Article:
Gay Marriage
DOMA (The Defense of Marriage Act) enacted September 21, 1996, is a United States federal law that defines marriage as the legal union of one man and one woman. Like other controversial laws (i.e., Roe v Wade, ObamaCare), the debate continues over the definition of marriage in America. To add to the debate, the Obama Justice Department has taken the very unusual stance of saying it will no longer defend the constitutionality of a federal law banning recognition of same-sex marriage. After the SCOTUS decision on ObamaCare, the Obama Administration has asked the Supreme Court for a quick review of gay marriage law. Keep up with the ongoing debate below. On June 26, 2013, The Defense of Marriage Act, the law barring the federal government from recognizing same-sex marriages legalized by the states, is unconstitutional, the Supreme Court ruled by a 5-4 vote. The What you need to know about Marriage guide prepared by The Heritage Foundation answers the top 15 questions on the subject of marriage.

The Supreme Court Just Made a Ruling That Has a Major Impact on Gay Adoption

3/7/16
from Independent Journal,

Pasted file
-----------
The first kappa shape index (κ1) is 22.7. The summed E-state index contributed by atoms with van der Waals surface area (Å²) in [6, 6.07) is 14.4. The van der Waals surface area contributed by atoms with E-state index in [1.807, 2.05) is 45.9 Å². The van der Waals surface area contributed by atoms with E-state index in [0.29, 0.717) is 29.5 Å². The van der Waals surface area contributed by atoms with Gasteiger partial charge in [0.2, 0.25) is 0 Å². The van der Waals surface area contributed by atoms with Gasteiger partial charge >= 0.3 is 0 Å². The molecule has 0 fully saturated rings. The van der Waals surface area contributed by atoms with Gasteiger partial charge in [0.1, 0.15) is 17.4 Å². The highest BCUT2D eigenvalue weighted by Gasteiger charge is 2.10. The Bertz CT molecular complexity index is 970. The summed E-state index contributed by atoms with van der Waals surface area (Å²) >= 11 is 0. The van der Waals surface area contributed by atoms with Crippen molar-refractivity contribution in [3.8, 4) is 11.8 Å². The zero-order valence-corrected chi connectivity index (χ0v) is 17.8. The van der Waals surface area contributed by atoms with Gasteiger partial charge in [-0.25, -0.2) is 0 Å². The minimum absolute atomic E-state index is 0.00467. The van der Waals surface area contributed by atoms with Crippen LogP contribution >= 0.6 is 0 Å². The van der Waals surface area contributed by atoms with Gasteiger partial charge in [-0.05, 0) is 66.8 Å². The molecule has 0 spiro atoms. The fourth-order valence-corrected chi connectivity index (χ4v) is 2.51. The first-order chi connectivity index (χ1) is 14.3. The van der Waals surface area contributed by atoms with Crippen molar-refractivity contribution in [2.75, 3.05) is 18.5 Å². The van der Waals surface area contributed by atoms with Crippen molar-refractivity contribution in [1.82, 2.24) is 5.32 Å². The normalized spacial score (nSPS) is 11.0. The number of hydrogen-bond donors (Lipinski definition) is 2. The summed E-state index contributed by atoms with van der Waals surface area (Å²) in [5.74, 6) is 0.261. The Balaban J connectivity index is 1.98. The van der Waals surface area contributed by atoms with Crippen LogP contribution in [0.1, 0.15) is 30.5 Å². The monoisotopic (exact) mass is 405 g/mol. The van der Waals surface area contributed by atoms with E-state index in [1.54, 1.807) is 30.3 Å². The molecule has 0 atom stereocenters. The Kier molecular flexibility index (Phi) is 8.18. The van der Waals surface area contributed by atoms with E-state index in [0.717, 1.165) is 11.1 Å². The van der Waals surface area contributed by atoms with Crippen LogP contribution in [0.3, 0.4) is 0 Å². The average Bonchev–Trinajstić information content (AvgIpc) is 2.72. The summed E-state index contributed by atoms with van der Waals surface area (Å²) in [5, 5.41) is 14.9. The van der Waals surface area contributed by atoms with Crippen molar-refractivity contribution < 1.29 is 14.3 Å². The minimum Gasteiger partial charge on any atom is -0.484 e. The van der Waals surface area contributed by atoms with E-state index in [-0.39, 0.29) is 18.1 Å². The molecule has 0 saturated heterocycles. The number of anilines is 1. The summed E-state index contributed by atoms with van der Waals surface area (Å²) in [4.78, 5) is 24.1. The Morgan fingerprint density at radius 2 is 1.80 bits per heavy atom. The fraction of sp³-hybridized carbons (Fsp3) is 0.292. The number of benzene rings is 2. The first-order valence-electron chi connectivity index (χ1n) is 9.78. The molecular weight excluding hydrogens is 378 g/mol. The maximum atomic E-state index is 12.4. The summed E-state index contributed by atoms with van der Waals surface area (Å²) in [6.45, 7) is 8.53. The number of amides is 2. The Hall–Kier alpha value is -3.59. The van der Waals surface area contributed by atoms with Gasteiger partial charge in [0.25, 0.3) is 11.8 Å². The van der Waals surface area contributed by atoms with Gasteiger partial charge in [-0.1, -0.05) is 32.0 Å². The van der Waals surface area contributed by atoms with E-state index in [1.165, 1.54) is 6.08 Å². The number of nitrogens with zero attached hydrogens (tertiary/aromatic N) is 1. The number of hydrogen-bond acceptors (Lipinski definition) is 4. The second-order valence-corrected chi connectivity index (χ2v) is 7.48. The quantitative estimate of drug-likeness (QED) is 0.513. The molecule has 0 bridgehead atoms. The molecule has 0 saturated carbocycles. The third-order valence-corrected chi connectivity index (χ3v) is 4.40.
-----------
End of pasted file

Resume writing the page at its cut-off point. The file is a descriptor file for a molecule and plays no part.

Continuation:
3/7/16:

The United States Supreme Court ruled in favor of an Alabama woman who divorced her same-sex spouse and sought custody of their children, effectively voiding the state’s gay adoption rules. The woman, referred to in the case only by her initials, adopted her spouse’s children in Georgia. But after their divorce, a legal battle ensued in their home state of Alabama, where laws on same-sex couple adoptions are much more strict.

The court, in which no Justices dissented, held that: “The Georgia judgment appears on its face to have been issued by a court with jurisdiction, and there is no established Georgia law to the contrary.” The court also held that “it follows that the Alabama Supreme Court erred in refusing to grant that judgment full faith and credit.” BuzzFeed notes that the case will now return to Alabama for further proceedings. “The judgment of the Alabama Supreme Court is reversed, and the case is remanded for further proceedings not inconsistent with this opinion,” the unsigned opinion concluded.

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